Does Facebook Need an ‘Understand’ Button?

When I was a child, I am told on reliable account, I would walk around our housing complex and take my thumb out of my mouth to ask neighbors, “Do you like me?” I had even pudgier cheeks back then, and my question came out as, “Do you dike me?” I’m guessing most everyone gave me a smile and thumbs up.

At some point, however, I stopped asking—not sure if it was because I stopped caring about the answer or because I eventually learned that you shouldn’t force people into saying they like you before they even know you.

On Facebook’s latest earnings call last week, Mark Zuckerberg announced that he’s made a similar self-discovery. Recapping a fourth quarter with revenues of $21 billion and profits of $7 billion, Zuckerberg said he no longer cared what people thought about him. “My goal for this next decade,” he said, “isn’t to be liked, but to be understood.” He elaborated at a tech conference in Utah two days later: “This is the new approach, and I think it’s going to piss off a lot of people, but frankly the old approach was pissing off a lot of people too, so let’s try something different.”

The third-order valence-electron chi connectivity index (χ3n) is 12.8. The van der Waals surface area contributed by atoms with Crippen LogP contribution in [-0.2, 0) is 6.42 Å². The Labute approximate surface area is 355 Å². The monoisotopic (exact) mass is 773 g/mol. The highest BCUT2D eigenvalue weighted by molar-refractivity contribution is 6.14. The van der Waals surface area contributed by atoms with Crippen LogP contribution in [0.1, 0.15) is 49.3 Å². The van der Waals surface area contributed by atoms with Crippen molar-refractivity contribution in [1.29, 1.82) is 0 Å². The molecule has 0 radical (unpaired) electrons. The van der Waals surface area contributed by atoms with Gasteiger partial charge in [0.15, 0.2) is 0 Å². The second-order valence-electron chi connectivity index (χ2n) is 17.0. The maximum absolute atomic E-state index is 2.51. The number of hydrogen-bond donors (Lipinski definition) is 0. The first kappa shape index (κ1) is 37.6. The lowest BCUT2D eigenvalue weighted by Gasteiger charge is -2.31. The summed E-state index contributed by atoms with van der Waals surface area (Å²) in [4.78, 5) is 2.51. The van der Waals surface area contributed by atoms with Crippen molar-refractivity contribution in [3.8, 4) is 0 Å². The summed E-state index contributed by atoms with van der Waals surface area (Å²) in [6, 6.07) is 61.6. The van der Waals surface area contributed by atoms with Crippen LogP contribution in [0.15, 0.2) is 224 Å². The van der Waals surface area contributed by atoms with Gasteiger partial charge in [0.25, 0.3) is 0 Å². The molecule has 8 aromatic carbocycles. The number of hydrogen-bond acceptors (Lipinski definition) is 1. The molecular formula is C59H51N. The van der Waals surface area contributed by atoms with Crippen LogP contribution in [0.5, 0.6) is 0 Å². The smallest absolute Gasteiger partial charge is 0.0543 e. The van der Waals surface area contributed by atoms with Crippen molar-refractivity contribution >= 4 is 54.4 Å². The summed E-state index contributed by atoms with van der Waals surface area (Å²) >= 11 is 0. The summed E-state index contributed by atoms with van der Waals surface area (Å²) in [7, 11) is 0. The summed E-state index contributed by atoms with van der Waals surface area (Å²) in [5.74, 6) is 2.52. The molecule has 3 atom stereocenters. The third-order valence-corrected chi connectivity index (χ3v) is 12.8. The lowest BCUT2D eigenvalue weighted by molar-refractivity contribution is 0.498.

His comments were dripping with irony. No institution has committed more fully to the concept of being “liked” than Facebook. Since Facebook introduced a button for producing them in 2009, likes have become the currency of the internet. Everything can be liked—a comment, a news article, a photo, a post. And Facebook’s various platforms highlight the total number of likes for each expression of ourselves online, which quickly devolves into a way of quantifying and comparing your relative popularity and adjusting your behavior to be most liked.

It took a project team almost two years to win Zuckerberg’s approval for the Like button, which had been conceived with noble intentions. (Stop me if you’ve heard that one before.) Facebook’s self-imposed mission is to connect the world, and a simple process of sending good feelings and support was expected to strengthen ties between people who only communicated online.

The blog post introducing the Like button to the public begins with the liker. “We’ve just introduced an easy way to tell friends that you like what they’re sharing on Facebook with one easy click,” the note says. “Wherever you can add a comment on your friends’ content, you’ll also have the option to click ‘Like’ to tell your friends exactly that: ‘I like this.’ ” By the end of the brief note, the focus had turned to the person being liked.

There was a fear within Facebook that likes would replace written comments entirely, so the note explains the purpose of each. “If you go to the restaurant and have a great time, you may want to rate it 5 stars,” the note says. “But if you had a particularly delicious dish there and want to rave about it, you can write a review detailing what you liked about the restaurant. We think of the new ‘Like’ feature to be the stars, and the comments to be the review.”